Artwork is usually on the inside of the frame, but sometimes the spotlight turns to the picture frame itself. Artists all over the world have used the frame to create a new type of art — and sometimes, to let the frame speak for itself.
Graffiti Art in Frames
Two Australian street artists, Skr3am and Jinks, joined forces in 2015 to create a series of large-scale murals around Melbourne. This isn’t your average graffiti, a term that often carries a negative connotation: these are meticulously painted pieces of art that are “framed” with both custom-made and found frames. The series started with “Twiggy,” seen above, which depicts the famous ‘60s model and uses over 200 frames. Since then, the pair have created framed murals of model Jean Shrimpton, musician Prince and physicist James Clerk Maxwell.
Framing the Garden of the Gods
A short-lived and controversial piece, the large blue picture frame at Garden of the Gods, a park in Colorado Springs, was the brainchild of Colorado Springs Convention and Visitors Bureau. At its core, the frame was meant as a fun way to encourage more tourists to visit the picturesque location. Instead, however, it angered the locals for “disturbing” the peaceful view. Whether it was an eyesore or excellent idea, the frame was removed — but it certainly started a conversation.
Picture Frames: Part of the Art
For some artists, the artwork and the frame are one and the same. The idea of incorporating a picture frame into a piece of artwork is not a new idea: Georges Seurat’s 1886 painting “Evening, Honfleur” features a frame painted in his distinct pointillism technique, which serves to include the frame in the scene.
This practice hasn’t been lost, as contemporary artists such as Vancouver artist ArtofJPH have continued painting frames as an extension of the artwork within. Several of the artist’s pieces, including “Blue Fairy” (left) and a landscape depicting the Vancouver seawall, feature richly painted picture frames.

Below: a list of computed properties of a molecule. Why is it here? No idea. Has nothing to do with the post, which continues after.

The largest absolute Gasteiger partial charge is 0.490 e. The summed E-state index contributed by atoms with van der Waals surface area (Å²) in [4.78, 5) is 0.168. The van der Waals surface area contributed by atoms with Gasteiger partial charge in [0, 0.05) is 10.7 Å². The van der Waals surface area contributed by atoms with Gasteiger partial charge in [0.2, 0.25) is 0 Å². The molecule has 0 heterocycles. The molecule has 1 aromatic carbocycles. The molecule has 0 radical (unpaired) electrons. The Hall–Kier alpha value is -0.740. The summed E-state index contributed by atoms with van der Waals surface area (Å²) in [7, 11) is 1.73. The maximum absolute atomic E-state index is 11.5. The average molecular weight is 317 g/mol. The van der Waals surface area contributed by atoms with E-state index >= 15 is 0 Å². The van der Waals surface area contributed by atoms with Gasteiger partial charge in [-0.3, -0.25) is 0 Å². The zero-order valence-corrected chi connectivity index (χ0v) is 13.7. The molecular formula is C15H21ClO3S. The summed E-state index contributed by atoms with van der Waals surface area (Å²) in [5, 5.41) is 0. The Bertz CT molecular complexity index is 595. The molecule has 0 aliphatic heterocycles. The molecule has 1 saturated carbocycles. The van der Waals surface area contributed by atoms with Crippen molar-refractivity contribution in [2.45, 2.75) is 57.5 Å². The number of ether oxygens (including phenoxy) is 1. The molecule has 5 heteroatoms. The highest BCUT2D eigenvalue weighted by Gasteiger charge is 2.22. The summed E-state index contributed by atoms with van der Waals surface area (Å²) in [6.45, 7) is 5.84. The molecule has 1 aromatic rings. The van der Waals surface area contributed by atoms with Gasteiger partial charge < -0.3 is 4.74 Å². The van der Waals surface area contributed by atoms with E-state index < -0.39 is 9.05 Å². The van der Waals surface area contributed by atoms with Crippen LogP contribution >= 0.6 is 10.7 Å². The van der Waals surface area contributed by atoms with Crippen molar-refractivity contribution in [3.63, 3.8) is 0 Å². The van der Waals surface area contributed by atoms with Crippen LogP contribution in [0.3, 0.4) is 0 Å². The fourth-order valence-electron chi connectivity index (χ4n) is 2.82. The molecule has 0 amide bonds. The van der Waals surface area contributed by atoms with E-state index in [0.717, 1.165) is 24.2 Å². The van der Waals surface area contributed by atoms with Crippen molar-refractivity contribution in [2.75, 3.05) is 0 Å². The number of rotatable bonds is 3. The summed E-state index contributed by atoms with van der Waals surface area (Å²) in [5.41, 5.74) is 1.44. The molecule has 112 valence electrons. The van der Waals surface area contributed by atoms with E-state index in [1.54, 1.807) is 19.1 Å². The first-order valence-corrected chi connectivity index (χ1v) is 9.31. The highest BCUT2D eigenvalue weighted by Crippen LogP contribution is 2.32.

Lorraine O’Grady’s “Art Is…”
In 1983, artist Lorraine O’Grady made a statement at the African-American Day Parade in Harlem, New York, with a performance piece that heavily featured picture frames. A large float showcased a 9 x 15-foot antique-style gold frame, “framing everything it passed as art,” according to the artist’s website, as actors and dancers atop the float passed empty frames to the crowd so they could frame themselves — as a result, they became the art. Performance art is fleeting, but the photographs have lived on to commemorate the event.
An Advertisement as Art
Feeling inspired at the @HomeGoods #GoFinding installation at the Long Center - each picture frame gives a different perspective on Austin! What inspires you? To me, exploration sparks inspiration. Whether it’s in Austin and exploring a new restaurant, or traveling to a new city and experiencing a new adventure. Shopping at @HomeGoods is like an adventure too – I always find a different piece that sparks my creativity and it’s affordable. #ad
Image source: A Taste of Koko on Instagram
Not every piece of artwork is meant to promote conversation — sometimes, it’s just to make a sale. Made for retailer HomeGoods by McCann New York, the art installation/ad campaign featured home décor such as mirrors, lamps and, of course, picture frames arranged in three locations: New York City, Austin, and the Valley of Fire State Park in Nevada. Each installation was on display for the entire month of May 2018, and resulted in dozens of social media posts that took advantage of the larger-than-life art (and served to promote the retailer even more!).
Make Your Own Art With Picture Frames
Instead of tossing out your old frames once you’ve purchased a custom picture frame, use it in an art project. Artists can reproduce the effect that both Seurat and ArtofJPH have used by painting a wood frame to complement the artwork within; for a larger project, you can paint a mural in your own home and frame it just like Skr3am and Jinks. Alternatively, use the frames as a prop for a photo session. We’ve done it ourselves: in the photograph to the right, we’ve used one of our ornate wood frames to create a beautiful portrait.
You can make a beautiful piece of artwork with anything — even the frames meant to display it!